With their urn finials and fluted column shafts, the pair of andirons offered here illustrates the high level of craftsmanship achieved by the best brass founders in eighteenth and early nineteenth-century Philadelphia. The most prominent member of his trade, Daniel King, Sr. (1731-1806) supplied Philadelphia's elite with the latest designs, including "one pare of the Best Rote fier Dogs with Corinthen Coloms" for General John Cadwalader in 1770. After leading the brass founders in the Grand Federal Procession of 1788, King retired to Germantown and his son, Daniel King, Jr., appears to have taken over the running of the foundry (Philadelphia: Three Centuries of American Art (Philadelphia, 1976), p. 102). In additon to the superior workmanship evident in the andirons, the attribution to King is based on their similarities to two other pairs, one signed by King. All bear closely related fluted columnar shafts, bases and capitals and rectangular plinths; with ball-and-claw feet and urn-and-cap finials, the other two pairs may represent an earlier design to that illustrated here. Signed "Daniel King fecit," one pair is in the collection of Winterthur Museum and illustrated in Winterthur Library: Decorative Arts Photographic Collection, 85.678; the other pair is in the collection of the Museum of Fine Arts, Houston and illustrated in Warren et al, American Decorative Arts and Paintings in the Bayou Bend Collection (Princeton, New Jersey, 1998), cat. M263, p.364.
The andirons were owned by the famous Peale family of Philadelphia, most likely Rubens Peale (1784-1865) or his father, Charles Willson Peale (1741-1827). The pair are featured in a late nineteenth-century photograph of a farmhouse interior (see fig. 1) owned by Mary Jane Peale (1827-1902), the daughter of Rubens. Built in 1741 near Schuylkill Haven, Pennsylvania and acquired by Rubens Peale in 1842, the two-story log house and its contents were inherited by Mary Jane upon her father's death in 1865. Rubens may have commissioned the andirons in the early nineteenth century while he was still in his twenties; however, if the andirons were made any earlier, he undoubtedly inherited them from the previous generation, possibly from Charles Willson Peale.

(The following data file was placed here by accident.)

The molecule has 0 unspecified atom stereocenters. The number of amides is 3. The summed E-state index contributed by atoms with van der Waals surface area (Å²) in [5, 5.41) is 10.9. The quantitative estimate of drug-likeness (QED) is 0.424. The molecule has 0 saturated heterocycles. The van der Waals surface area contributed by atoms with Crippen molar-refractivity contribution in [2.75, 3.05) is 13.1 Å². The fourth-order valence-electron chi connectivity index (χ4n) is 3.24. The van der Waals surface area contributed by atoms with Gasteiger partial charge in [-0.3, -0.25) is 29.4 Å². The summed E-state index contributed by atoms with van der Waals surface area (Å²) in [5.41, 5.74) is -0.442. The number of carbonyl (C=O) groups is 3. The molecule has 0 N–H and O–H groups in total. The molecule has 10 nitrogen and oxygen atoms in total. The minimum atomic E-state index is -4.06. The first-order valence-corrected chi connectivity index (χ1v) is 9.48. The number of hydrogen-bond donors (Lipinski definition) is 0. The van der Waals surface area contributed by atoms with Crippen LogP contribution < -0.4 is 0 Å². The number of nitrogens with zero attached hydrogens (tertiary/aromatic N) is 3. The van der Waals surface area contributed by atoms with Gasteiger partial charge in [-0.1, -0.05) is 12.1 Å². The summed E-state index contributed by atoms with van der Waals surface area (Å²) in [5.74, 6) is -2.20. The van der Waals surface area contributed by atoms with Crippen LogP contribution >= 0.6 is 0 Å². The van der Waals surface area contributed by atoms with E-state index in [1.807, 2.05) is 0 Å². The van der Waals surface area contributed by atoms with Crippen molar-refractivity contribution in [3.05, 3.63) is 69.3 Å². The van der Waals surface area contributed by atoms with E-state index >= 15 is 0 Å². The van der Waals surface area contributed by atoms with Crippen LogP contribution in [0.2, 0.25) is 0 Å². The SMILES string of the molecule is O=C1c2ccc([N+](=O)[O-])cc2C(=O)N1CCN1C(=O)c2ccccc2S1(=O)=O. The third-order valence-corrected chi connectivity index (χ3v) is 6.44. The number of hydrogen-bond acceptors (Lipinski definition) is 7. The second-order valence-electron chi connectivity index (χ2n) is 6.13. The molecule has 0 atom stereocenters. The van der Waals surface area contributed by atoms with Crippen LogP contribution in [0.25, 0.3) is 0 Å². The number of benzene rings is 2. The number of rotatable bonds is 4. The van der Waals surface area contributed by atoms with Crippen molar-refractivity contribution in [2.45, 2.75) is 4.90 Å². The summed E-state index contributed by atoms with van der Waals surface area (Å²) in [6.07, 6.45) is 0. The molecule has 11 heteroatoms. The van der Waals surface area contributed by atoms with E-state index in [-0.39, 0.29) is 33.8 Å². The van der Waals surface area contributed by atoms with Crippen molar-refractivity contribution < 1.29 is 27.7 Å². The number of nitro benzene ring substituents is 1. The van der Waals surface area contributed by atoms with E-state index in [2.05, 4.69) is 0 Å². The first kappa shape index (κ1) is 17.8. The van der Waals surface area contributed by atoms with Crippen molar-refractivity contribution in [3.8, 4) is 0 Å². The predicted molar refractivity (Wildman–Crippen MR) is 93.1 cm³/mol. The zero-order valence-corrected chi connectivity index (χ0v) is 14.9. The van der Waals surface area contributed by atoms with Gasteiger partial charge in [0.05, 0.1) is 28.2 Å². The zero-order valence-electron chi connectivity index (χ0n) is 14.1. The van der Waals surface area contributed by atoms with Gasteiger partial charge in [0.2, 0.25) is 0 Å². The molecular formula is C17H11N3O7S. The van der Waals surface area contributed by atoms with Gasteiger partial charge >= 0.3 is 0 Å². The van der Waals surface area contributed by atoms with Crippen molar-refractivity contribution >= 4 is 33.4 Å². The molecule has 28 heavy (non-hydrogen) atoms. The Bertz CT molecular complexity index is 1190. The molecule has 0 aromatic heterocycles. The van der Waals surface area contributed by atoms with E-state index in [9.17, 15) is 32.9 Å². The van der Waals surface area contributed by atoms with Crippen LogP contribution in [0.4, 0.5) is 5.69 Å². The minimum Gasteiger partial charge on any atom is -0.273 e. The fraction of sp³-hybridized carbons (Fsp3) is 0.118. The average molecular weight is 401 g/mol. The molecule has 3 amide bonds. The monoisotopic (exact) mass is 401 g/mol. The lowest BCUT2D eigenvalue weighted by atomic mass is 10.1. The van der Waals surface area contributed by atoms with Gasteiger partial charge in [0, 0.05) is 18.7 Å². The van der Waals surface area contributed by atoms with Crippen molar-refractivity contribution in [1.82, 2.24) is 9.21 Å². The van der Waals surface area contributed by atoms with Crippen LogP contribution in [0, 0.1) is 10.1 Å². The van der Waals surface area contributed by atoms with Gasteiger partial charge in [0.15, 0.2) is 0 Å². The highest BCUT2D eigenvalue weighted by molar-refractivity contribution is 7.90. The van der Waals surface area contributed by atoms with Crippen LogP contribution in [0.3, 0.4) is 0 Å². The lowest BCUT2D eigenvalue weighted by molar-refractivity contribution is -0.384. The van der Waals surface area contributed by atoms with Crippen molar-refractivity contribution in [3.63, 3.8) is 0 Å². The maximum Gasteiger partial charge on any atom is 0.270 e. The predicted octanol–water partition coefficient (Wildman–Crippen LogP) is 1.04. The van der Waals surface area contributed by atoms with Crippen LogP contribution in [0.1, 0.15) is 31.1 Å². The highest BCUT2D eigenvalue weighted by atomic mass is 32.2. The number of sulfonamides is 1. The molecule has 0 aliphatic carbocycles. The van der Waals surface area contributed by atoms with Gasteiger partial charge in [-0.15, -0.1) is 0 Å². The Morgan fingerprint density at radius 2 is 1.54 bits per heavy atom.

After running several of his family's renowned museums in Philadelphia, Baltimore and New York, Rubens turned to farming and, at the age of seventy-one, took up painting in 1855. Living in the farmhouse illustrated in fig. 1 with his wife, Eliza Burd Patterson, he recorded daily activities, including his painting projects, family visits and local farming practices in his "Journal of Woodland Farm" (later called "Riverside"). The diary illustrates the close relationship between Rubens and his only daughter, Mary Jane. During this time, Mary Jane was studying art at the Pennsylvania Academy of Fine Arts and she frequently visited the farm where she and her father painted together (Schweizer, "Fruits of Perseverance: The Art of Rubens Peale, 1855-1865," The Peale Family: Creation of a Legacy 1770-1870 (New York, 1996), pp.169-171, fn. 2).
Born in New York City, Mary Jane Peale became an accomplished artist in her own right. She studied under her uncle, Rembrandt, and Thomas Sully. After her father's death, she travelled to Europe where she frequently visited artists' studios (Schwarz, A Gallery Collects Peales (Philadelphia, 1987), p. 32). She died childless and the andirons were passed on to her brother, James Burd Peale, and have descended along the female lines to the present day.